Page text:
Perito Moreno glacier does its most spectacular show

Breaking News! Yesterday (4 March 2012) the ice dam that was connecting the Perito Moreno glacier to the peninsula in front of it burst and released all of the water that had been trapped behind it in an arm of Lago Argentina. Unfortunately, we were there about a month too early! But even those who were in the region were...

A mecca for climbers—and anyone who loves mountains

We are back in Parque Nacional Los Glaciares (Glacier National Park), this time in the sturdy little town of El Chaltén, located right at the edge of the park. It consists of lodging, restaurants, excursion companies—everything geared to the people who come here from all over the world to climb and hike during the summer season. Here is a photo...

Ushuaia – el fin del mundo (the end of the world)

Ushuaia is the southernmost city in the world, at 50 degrees south latitude. True, there is the small town of Puerto Williams that is slightly more south, on the south shore of the Beagle Channel, and there is a small scientific settlement (McMurdo Station) in Antarctica, but Ushuaia is a bustling city of about 70,000 people that takes full advantage...

When glaciers dominated this landscape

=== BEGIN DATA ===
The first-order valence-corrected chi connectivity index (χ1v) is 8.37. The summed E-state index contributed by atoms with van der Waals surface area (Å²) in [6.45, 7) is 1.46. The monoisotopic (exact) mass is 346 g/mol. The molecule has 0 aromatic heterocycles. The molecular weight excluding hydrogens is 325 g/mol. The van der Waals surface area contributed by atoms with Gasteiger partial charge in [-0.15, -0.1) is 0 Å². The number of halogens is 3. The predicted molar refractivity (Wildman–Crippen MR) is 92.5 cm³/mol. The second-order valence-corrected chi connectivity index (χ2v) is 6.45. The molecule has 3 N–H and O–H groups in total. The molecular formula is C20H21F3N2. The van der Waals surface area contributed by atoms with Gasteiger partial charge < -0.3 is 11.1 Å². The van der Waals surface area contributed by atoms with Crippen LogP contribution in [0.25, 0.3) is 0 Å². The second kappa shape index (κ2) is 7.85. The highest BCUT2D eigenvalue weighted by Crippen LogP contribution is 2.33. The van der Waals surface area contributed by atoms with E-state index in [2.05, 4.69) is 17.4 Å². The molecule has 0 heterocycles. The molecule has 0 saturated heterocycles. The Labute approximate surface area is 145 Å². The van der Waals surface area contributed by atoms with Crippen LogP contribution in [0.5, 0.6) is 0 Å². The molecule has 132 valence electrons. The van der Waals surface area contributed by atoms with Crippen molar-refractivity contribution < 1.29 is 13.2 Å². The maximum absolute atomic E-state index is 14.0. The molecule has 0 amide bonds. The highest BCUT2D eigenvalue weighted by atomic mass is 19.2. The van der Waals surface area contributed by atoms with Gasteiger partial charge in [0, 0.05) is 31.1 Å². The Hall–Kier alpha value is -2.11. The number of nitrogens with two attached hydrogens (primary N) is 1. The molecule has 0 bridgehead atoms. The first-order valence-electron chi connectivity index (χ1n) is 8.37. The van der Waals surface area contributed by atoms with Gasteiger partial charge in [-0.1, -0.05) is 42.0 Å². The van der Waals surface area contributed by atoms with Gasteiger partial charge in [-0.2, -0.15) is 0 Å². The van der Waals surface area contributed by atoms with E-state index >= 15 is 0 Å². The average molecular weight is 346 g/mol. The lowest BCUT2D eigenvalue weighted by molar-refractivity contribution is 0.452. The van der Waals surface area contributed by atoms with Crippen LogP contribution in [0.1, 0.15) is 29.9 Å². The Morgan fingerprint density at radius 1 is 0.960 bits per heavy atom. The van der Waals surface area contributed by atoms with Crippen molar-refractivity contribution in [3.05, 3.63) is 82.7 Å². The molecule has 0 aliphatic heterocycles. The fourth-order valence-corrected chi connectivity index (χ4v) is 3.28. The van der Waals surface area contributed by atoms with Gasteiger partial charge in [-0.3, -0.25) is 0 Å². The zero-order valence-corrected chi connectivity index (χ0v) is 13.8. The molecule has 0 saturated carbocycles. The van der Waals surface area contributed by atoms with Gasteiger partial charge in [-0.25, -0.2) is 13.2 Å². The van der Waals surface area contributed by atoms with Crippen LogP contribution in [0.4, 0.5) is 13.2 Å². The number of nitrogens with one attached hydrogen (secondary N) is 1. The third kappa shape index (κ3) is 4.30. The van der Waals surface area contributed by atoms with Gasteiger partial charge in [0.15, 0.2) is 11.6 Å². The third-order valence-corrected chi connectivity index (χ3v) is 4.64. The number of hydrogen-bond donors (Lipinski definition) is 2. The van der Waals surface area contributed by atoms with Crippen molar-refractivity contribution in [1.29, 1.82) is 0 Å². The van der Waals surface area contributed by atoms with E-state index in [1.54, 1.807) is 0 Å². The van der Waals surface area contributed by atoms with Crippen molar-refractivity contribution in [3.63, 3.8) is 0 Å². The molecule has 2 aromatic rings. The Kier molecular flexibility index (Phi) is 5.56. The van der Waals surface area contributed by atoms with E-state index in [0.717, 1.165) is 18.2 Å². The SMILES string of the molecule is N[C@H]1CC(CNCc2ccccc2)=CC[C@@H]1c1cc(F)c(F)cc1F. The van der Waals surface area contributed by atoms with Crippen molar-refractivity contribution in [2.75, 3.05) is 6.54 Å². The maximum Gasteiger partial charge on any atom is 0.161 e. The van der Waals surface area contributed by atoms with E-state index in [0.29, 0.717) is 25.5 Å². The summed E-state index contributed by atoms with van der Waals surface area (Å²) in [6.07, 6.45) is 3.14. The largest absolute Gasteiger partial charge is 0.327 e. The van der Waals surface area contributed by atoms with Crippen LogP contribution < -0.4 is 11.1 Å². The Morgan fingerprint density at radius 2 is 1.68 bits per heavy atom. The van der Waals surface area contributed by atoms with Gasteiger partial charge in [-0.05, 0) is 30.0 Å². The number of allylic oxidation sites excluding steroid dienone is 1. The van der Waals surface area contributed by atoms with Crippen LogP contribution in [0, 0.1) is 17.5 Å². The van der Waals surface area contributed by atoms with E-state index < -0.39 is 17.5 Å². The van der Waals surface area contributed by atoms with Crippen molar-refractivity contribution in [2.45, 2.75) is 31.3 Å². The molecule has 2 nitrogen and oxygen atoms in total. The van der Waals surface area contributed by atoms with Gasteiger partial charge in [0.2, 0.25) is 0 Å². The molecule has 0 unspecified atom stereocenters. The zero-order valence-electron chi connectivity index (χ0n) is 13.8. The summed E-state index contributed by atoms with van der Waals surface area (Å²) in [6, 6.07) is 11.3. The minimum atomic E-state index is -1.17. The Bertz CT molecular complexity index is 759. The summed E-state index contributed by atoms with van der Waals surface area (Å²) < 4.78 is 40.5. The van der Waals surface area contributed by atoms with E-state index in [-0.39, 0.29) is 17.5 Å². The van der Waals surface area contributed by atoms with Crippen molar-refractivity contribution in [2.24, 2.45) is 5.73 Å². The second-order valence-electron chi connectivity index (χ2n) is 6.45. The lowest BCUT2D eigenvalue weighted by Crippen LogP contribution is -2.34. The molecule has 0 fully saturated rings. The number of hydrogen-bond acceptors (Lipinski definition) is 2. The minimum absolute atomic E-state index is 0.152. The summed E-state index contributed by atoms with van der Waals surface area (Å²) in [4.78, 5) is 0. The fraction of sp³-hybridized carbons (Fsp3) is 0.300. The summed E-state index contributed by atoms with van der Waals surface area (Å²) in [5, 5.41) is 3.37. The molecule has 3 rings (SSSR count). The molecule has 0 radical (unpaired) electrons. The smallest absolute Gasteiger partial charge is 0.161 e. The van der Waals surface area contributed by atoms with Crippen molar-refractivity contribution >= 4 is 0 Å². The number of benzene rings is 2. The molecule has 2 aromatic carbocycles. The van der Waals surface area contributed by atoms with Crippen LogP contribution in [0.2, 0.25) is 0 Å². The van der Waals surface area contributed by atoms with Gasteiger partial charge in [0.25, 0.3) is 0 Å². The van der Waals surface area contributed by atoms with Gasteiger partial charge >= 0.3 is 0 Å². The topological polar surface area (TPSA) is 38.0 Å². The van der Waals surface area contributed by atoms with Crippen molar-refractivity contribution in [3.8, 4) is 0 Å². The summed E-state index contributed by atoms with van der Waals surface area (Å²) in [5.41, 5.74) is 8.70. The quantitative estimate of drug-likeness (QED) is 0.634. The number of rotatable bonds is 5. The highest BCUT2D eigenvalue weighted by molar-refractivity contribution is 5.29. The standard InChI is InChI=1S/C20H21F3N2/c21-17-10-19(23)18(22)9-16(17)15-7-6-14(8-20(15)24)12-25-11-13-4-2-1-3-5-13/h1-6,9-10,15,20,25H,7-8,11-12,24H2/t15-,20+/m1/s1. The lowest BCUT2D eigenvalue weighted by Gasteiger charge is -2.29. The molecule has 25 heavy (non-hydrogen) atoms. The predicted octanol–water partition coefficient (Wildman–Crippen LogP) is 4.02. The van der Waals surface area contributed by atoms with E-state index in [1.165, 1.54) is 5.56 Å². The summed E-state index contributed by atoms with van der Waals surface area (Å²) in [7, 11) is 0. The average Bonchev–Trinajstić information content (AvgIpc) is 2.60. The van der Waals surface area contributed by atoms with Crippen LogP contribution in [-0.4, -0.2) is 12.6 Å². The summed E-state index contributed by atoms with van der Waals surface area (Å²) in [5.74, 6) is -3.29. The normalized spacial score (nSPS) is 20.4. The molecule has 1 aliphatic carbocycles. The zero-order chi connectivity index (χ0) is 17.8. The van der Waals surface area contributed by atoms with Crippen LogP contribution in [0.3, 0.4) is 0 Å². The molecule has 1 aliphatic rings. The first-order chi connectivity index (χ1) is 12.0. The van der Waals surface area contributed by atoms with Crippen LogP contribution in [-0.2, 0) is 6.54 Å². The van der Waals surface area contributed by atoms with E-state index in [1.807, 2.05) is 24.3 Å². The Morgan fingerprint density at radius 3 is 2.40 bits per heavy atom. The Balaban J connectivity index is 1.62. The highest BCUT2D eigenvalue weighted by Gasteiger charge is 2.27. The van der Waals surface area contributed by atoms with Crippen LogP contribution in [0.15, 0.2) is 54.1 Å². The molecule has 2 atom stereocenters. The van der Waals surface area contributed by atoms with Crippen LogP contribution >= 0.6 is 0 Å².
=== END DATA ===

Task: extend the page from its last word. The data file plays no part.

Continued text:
The photo below is from Cerro Cristales, looking northeast across the valley now occupied by Lago Argentina (lake in the distance) and its narrow western arms (lakes in the foreground). Twenty thousand years ago this valley was filled with glaciers. El Calafate, the popular tourist town that sits on the south shore of Lago Argentina, and that is the base...

The glacier that marches to its own drummer

As you are probably aware, most of the glaciers in the world are retreating (getting smaller). For example, in Glacier National Park in Montana, the glaciers are expected to be completely gone in the next decade or two. In Argentina's glacier park (Parque Nacional Los Glaciares), most glaciers are also retreating. But not the Perito Moreno glacier. It steadfastly continues...

About the Blogger

Karen (here with Mt. Shasta in background) is a geology professor emerita who aims to provide a "pocket geologist" for world travelers. Follow the blog to explore the landscapes of our planet and figure out what causes them to look the way they do.

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